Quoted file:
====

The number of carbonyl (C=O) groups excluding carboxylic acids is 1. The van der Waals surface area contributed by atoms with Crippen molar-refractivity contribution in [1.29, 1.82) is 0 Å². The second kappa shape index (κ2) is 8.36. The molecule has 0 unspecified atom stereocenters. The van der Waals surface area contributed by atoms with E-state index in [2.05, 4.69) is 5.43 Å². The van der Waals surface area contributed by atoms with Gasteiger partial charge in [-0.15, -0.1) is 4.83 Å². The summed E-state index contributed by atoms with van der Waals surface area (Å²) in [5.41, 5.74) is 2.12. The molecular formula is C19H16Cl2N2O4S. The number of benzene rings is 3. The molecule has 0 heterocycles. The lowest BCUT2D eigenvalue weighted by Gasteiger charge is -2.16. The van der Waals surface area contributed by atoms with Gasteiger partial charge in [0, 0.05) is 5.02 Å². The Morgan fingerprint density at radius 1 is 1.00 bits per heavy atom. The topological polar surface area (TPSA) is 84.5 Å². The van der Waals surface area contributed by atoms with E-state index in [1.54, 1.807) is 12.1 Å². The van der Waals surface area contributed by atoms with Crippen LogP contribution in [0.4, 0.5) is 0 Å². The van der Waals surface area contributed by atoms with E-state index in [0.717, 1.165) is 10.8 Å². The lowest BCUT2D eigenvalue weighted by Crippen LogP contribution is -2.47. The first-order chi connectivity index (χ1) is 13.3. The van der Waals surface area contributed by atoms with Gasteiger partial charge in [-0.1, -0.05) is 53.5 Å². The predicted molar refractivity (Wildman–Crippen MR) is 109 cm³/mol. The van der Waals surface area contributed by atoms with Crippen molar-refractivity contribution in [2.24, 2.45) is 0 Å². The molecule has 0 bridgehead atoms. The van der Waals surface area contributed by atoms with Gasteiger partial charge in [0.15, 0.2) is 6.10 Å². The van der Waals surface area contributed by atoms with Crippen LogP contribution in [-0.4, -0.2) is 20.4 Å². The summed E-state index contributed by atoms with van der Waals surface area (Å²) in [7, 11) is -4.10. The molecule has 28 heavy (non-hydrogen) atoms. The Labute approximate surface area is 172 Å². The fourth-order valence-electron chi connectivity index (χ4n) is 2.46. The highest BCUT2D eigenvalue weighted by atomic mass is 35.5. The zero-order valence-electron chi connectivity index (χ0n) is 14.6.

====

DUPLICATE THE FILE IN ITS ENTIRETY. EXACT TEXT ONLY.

The number of carbonyl (C=O) groups excluding carboxylic acids is 1. The van der Waals surface area contributed by atoms with Crippen molar-refractivity contribution in [1.29, 1.82) is 0 Å². The second kappa shape index (κ2) is 8.36. The molecule has 0 unspecified atom stereocenters. The van der Waals surface area contributed by atoms with E-state index in [2.05, 4.69) is 5.43 Å². The van der Waals surface area contributed by atoms with Gasteiger partial charge in [-0.15, -0.1) is 4.83 Å². The summed E-state index contributed by atoms with van der Waals surface area (Å²) in [5.41, 5.74) is 2.12. The molecular formula is C19H16Cl2N2O4S. The number of benzene rings is 3. The molecule has 0 heterocycles. The lowest BCUT2D eigenvalue weighted by Gasteiger charge is -2.16. The van der Waals surface area contributed by atoms with Gasteiger partial charge in [0, 0.05) is 5.02 Å². The Morgan fingerprint density at radius 1 is 1.00 bits per heavy atom. The topological polar surface area (TPSA) is 84.5 Å². The van der Waals surface area contributed by atoms with E-state index in [1.54, 1.807) is 12.1 Å². The van der Waals surface area contributed by atoms with Crippen LogP contribution in [0.4, 0.5) is 0 Å². The van der Waals surface area contributed by atoms with E-state index in [0.717, 1.165) is 10.8 Å². The lowest BCUT2D eigenvalue weighted by Crippen LogP contribution is -2.47. The first-order chi connectivity index (χ1) is 13.3. The van der Waals surface area contributed by atoms with Gasteiger partial charge in [-0.1, -0.05) is 53.5 Å². The predicted molar refractivity (Wildman–Crippen MR) is 109 cm³/mol. The van der Waals surface area contributed by atoms with Crippen molar-refractivity contribution in [2.24, 2.45) is 0 Å². The molecule has 0 bridgehead atoms. The van der Waals surface area contributed by atoms with Gasteiger partial charge in [0.15, 0.2) is 6.10 Å². The van der Waals surface area contributed by atoms with Crippen LogP contribution in [-0.4, -0.2) is 20.4 Å². The summed E-state index contributed by atoms with van der Waals surface area (Å²) in [7, 11) is -4.10. The molecule has 28 heavy (non-hydrogen) atoms. The Labute approximate surface area is 172 Å². The fourth-order valence-electron chi connectivity index (χ4n) is 2.46. The highest BCUT2D eigenvalue weighted by atomic mass is 35.5. The zero-order valence-electron chi connectivity index (χ0n) is 14.6.